News / Asia

Activists Blame China's One Child Policy for Rise in Child Bride Trafficking

Activists Blame China's One Child Policy for Rise in Child Bride Trafficking
Activists Blame China's One Child Policy for Rise in Child Bride Trafficking
Ira Mellman

According to testimony before a U.S. congressional committee Monday, China’s one child policy is leading to a huge rise in human trafficking.

Chai Ling, the founder of a U.S. based organization called All Girl’s Allowed told a U.S. House subcommittee that China’s one child policy and families' preferences for male over female children has lead to a population of 37 million more men than women.

Many of the families of these men, she said, look for wives. “Even with the child rearing costs, purchasing a child bride is the most economical way to guarantee the son will have a bride when he’s ready to marry. There are simply not enough daughters for all the sons in China," she said.

Ling told the committee that one Chinese province seems to be the center of this trafficking of child brides.

“Fujian province is a hotbed for trafficking. We found, after a month of research, a city with three million people that could have up to 600,000 people who are the result of child bride trafficking. These are very young girls who are trafficked and sold to men in the city as a result of these 37 million excess men who will not be able to find wives because these wives were eliminated under China’s one child policy and a preference for sons," she said.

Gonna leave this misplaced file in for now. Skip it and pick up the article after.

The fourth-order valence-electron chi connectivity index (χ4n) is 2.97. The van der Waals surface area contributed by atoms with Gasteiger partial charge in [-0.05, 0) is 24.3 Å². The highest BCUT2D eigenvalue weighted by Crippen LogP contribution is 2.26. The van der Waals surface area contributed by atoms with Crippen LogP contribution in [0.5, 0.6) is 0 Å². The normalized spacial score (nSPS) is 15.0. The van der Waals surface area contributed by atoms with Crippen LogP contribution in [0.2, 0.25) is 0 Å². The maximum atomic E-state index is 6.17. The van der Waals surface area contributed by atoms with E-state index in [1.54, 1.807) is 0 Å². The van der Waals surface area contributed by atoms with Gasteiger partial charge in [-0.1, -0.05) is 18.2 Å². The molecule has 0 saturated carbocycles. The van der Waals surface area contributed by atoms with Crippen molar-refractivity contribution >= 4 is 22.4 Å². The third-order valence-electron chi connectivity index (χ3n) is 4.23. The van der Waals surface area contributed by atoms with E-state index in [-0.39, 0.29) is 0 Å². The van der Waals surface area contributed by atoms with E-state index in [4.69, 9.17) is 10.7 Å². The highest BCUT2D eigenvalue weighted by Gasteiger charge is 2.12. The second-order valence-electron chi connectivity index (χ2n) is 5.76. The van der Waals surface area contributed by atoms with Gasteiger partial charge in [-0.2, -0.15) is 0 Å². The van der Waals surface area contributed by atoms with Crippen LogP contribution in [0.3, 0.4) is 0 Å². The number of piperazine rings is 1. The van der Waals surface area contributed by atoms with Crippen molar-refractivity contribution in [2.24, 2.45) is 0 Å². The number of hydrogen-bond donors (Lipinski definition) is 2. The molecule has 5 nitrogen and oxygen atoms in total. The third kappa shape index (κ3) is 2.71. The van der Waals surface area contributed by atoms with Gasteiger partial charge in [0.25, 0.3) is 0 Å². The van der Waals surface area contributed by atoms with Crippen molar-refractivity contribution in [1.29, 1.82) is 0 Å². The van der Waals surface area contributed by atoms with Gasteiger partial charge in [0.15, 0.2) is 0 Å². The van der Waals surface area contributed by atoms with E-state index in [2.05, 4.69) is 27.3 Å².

Watch a related report by Elizabeth Lee:
Ling testified that the city to which she referred is Putien Village which she says is widely known as “Child Bride Village”. But, she says, the Chinese government has not addressed the problem. Ling said almost every family in Putien has seven or eight siblings. Of these, she said, at least a quarter has been trafficked.

Ambassador Luis CdeBaca, from the US State Department’s Office to Monitor and Combat Trafficking in Persons, said China’s one child policy is indeed a major problem which even reaches beyond the borders of China

“This notion of the skewed sex ratio which, as you say, results from these policies, is having a destabilizing effect that we have noted and continue to discuss with the Chinese, especially as we see the importation of women from other countries or the trapping of those who would try to flee the regime in North Korea. It is a problem and it is something we need to continue to push on," he said.

Ambassador CdeBaca said the U.S. State Department has expressed its concern to the Chinese that there has been too little investigation of cases of such trafficking plus trafficking of prostitution and forced labor.

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